" is named for Kate Steinle, a young woman murdered on a busy walkway in San Francisco two years ago allegedly by an undocumented immigrant who was deported multiple times. It would increase maximum penalties for undocumented immigrants who repeatedly enter the country illegally after deportation, especially with criminal records. It passed 257-167.
The "No Sanctuary for Criminals Act
" would expand what is required of cities regarding federal immigrant enforcement and allow the government to deny jurisdictions federal law enforcement funds if they don't comply. It passed 228-195.
Republicans relentlessly hammered a message of restoring "rule of law" Wednesday and Thursday leading up to the vote, highlighting crimes committed by undocumented immigrants and attacking sanctuary cities for lax policies they blame for the crimes.
Trump on Wednesday met with families of victims of crimes committed or allegedly committed by undocumented immigrants, highlighting their deaths as preventable. Attorney General Jeff Sessions did the same on Thursday, and House Speaker Paul Ryan brought Homeland Security Secretary John Kelly to join him at his weekly press conference also Thursday to drive home the message.
"Sanctuary cities are anything but safe," Kelly said, carrying on the theme. "Instead these are places that allow some criminals to go free."
"By flagrantly disregarding the rule of law, sanctuary cities are putting lives at risk," Ryan echoed. "And we cannot tolerate that."
Democrats accused their colleagues of distorting the issue. Local jurisdictions and law enforcement agencies have argued that their policies are actually about making communities safer -- by building trust with local communities -- and say that what the government is actually trying to do is co-opt their precious resources to carry out what should be federal officers' job.
"That's just bogus," said California Rep. Zoe Lofgren when asked by CNN about Republicans' claim that sanctuary cities harbor criminals. "(Immigration and Customs Enforcement) has a job to enforce immigration laws, there's nothing that any state or locality can or should do to prevent them from enforcing immigration laws. What they want to do is commandeer state and locals to do their job for them, and a lot of police departments object to that because they need to build trust with communities."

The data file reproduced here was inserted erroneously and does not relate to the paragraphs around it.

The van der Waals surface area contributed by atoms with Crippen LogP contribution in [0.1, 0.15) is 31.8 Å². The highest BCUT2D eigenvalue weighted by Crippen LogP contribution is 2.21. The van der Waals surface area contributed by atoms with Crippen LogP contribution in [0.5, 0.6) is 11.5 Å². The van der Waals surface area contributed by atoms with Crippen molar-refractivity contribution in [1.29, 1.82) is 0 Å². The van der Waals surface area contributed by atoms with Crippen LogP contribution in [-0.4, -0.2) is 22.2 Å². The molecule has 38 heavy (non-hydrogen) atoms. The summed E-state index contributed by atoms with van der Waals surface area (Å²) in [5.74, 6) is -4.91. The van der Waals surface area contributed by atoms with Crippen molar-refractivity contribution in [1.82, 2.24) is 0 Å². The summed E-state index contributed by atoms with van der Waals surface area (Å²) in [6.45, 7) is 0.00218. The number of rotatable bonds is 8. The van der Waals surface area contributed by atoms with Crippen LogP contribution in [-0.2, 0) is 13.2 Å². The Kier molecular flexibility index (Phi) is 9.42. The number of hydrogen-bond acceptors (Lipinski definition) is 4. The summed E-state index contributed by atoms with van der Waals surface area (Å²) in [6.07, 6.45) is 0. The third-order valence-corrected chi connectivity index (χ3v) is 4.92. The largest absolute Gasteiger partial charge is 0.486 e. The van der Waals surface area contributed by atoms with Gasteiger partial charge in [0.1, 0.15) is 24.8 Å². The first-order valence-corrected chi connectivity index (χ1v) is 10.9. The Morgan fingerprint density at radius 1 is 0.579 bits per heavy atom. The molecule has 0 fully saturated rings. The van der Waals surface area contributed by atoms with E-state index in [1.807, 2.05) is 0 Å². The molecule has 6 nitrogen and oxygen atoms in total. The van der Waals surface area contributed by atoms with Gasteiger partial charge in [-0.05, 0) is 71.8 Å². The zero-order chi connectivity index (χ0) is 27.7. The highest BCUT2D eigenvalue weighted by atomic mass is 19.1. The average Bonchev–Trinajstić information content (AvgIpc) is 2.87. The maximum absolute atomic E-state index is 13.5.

Democrats also slammed what they alleged was an effort to vilify undocumented immigrants, despite studies showing they are no more likely to commit crimes than the general population.
"This bill perpetuates the ugly myth that immigrants are more dangerous and more likely to commit crimes than native Americans," New York Rep. Jerry Nadler said on the House floor. "This bill demonizes immigrants, punishes communities that seek to build trust between immigrants and law enforcement and allows indefinite detention, ... all while making us less safe."
The sponsor of the bill, Virginia Rep. Bob Goodlatte, said that sanctuary cities are making the choice themselves to ignore safety.
"It is a simple principle that if you are going to receive taxpayer dollars from the federal government to keep people safe, that you have got to follow the law and keep them safe," Goodlatte told reporters Thursday. "That's the reason why we do that."
But it is unlikely the bills will pass the Senate.
Kate's Law has been introduced before and failed to get the 60 votes needed to advance in the Senate last year. It did pick up three Democratic votes -- Indiana Sen. Joe Donnelly, North Dakota Sen. Heidi Heitkamp and West Virginia Sen. Joe Manchin -- but to pass the Senate, Republicans would need five more Democrats to join all Republicans in voting yes.
Other red-state Democrats have already voted against the bill. The sanctuary cities bill could garner even less support, as lawmakers protest the cuts in law enforcement funding.